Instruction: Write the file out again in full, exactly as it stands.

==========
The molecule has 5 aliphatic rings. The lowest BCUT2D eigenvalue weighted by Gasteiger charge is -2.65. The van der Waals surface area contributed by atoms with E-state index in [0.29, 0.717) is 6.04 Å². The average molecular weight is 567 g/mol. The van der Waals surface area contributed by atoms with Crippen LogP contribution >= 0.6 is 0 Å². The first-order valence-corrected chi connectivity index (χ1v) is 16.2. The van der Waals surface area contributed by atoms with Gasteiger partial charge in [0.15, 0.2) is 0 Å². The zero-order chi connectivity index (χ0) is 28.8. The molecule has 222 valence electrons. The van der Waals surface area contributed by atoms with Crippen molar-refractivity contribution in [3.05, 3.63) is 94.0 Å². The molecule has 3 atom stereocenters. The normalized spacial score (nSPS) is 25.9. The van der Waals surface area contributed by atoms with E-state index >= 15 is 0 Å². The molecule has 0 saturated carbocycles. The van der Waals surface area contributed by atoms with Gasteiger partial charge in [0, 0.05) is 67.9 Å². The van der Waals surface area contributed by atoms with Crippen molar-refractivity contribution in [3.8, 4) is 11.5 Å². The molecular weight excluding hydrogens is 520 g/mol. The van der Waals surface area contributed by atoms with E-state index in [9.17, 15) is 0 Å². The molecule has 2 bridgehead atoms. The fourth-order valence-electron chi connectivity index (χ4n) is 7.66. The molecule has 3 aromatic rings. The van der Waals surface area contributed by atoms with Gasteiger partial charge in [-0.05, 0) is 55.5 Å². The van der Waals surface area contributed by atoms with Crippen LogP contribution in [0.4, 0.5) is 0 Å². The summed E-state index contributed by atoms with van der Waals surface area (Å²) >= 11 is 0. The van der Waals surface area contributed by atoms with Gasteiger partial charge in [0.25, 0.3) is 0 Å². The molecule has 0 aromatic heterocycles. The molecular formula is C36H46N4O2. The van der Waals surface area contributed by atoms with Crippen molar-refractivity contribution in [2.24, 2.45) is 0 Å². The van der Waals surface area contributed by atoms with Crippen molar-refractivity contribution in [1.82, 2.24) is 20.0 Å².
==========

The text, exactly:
The molecule has 5 aliphatic rings. The lowest BCUT2D eigenvalue weighted by Gasteiger charge is -2.65. The van der Waals surface area contributed by atoms with E-state index in [0.29, 0.717) is 6.04 Å². The average molecular weight is 567 g/mol. The van der Waals surface area contributed by atoms with Crippen LogP contribution >= 0.6 is 0 Å². The first-order valence-corrected chi connectivity index (χ1v) is 16.2. The van der Waals surface area contributed by atoms with Gasteiger partial charge in [0.15, 0.2) is 0 Å². The zero-order chi connectivity index (χ0) is 28.8. The molecule has 222 valence electrons. The van der Waals surface area contributed by atoms with Crippen molar-refractivity contribution in [3.05, 3.63) is 94.0 Å². The molecule has 3 atom stereocenters. The normalized spacial score (nSPS) is 25.9. The van der Waals surface area contributed by atoms with E-state index >= 15 is 0 Å². The molecule has 0 saturated carbocycles. The van der Waals surface area contributed by atoms with Gasteiger partial charge in [0, 0.05) is 67.9 Å². The van der Waals surface area contributed by atoms with Crippen molar-refractivity contribution in [3.8, 4) is 11.5 Å². The molecular weight excluding hydrogens is 520 g/mol. The van der Waals surface area contributed by atoms with E-state index in [9.17, 15) is 0 Å². The molecule has 2 bridgehead atoms. The fourth-order valence-electron chi connectivity index (χ4n) is 7.66. The molecule has 3 aromatic rings. The van der Waals surface area contributed by atoms with Gasteiger partial charge in [-0.05, 0) is 55.5 Å². The van der Waals surface area contributed by atoms with Crippen LogP contribution in [0.4, 0.5) is 0 Å². The summed E-state index contributed by atoms with van der Waals surface area (Å²) >= 11 is 0. The van der Waals surface area contributed by atoms with Gasteiger partial charge in [0.25, 0.3) is 0 Å². The molecule has 0 aromatic heterocycles. The molecular formula is C36H46N4O2. The van der Waals surface area contributed by atoms with Crippen molar-refractivity contribution in [2.24, 2.45) is 0 Å². The van der Waals surface area contributed by atoms with Crippen molar-refractivity contribution in [1.82, 2.24) is 20.0 Å².